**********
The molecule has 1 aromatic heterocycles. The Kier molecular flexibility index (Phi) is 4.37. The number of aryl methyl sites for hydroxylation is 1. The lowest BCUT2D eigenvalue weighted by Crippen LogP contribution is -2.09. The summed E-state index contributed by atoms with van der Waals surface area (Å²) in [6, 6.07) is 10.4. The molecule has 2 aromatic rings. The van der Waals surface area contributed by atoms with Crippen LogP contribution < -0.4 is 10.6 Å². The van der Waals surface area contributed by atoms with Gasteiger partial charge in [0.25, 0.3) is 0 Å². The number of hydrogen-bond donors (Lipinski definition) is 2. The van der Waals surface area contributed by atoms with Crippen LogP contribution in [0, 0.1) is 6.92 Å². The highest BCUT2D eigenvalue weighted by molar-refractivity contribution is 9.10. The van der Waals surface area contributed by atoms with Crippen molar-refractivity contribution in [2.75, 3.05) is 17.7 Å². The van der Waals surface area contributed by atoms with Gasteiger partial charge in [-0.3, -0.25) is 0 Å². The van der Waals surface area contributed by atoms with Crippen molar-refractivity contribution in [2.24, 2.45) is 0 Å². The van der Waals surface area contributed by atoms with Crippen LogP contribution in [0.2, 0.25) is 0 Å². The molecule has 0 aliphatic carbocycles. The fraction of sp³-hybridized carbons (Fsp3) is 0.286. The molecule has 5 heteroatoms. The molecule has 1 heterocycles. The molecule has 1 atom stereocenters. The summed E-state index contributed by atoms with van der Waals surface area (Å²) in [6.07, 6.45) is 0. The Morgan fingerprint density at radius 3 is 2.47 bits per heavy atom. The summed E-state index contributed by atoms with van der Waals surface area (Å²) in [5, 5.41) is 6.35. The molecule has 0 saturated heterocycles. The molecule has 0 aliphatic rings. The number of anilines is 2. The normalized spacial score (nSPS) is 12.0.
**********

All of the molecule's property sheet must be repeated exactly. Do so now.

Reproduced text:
The molecule has 1 aromatic heterocycles. The Kier molecular flexibility index (Phi) is 4.37. The number of aryl methyl sites for hydroxylation is 1. The lowest BCUT2D eigenvalue weighted by Crippen LogP contribution is -2.09. The summed E-state index contributed by atoms with van der Waals surface area (Å²) in [6, 6.07) is 10.4. The molecule has 2 aromatic rings. The van der Waals surface area contributed by atoms with Crippen LogP contribution < -0.4 is 10.6 Å². The van der Waals surface area contributed by atoms with Gasteiger partial charge in [0.25, 0.3) is 0 Å². The number of hydrogen-bond donors (Lipinski definition) is 2. The van der Waals surface area contributed by atoms with Crippen LogP contribution in [0, 0.1) is 6.92 Å². The highest BCUT2D eigenvalue weighted by molar-refractivity contribution is 9.10. The van der Waals surface area contributed by atoms with Crippen molar-refractivity contribution in [2.75, 3.05) is 17.7 Å². The van der Waals surface area contributed by atoms with Gasteiger partial charge in [-0.3, -0.25) is 0 Å². The van der Waals surface area contributed by atoms with Crippen molar-refractivity contribution in [2.24, 2.45) is 0 Å². The van der Waals surface area contributed by atoms with Crippen LogP contribution in [0.2, 0.25) is 0 Å². The molecule has 0 aliphatic carbocycles. The fraction of sp³-hybridized carbons (Fsp3) is 0.286. The molecule has 5 heteroatoms. The molecule has 1 heterocycles. The molecule has 1 atom stereocenters. The summed E-state index contributed by atoms with van der Waals surface area (Å²) in [6.07, 6.45) is 0. The Morgan fingerprint density at radius 3 is 2.47 bits per heavy atom. The summed E-state index contributed by atoms with van der Waals surface area (Å²) in [5, 5.41) is 6.35. The molecule has 0 saturated heterocycles. The molecule has 0 aliphatic rings. The number of anilines is 2. The normalized spacial score (nSPS) is 12.0.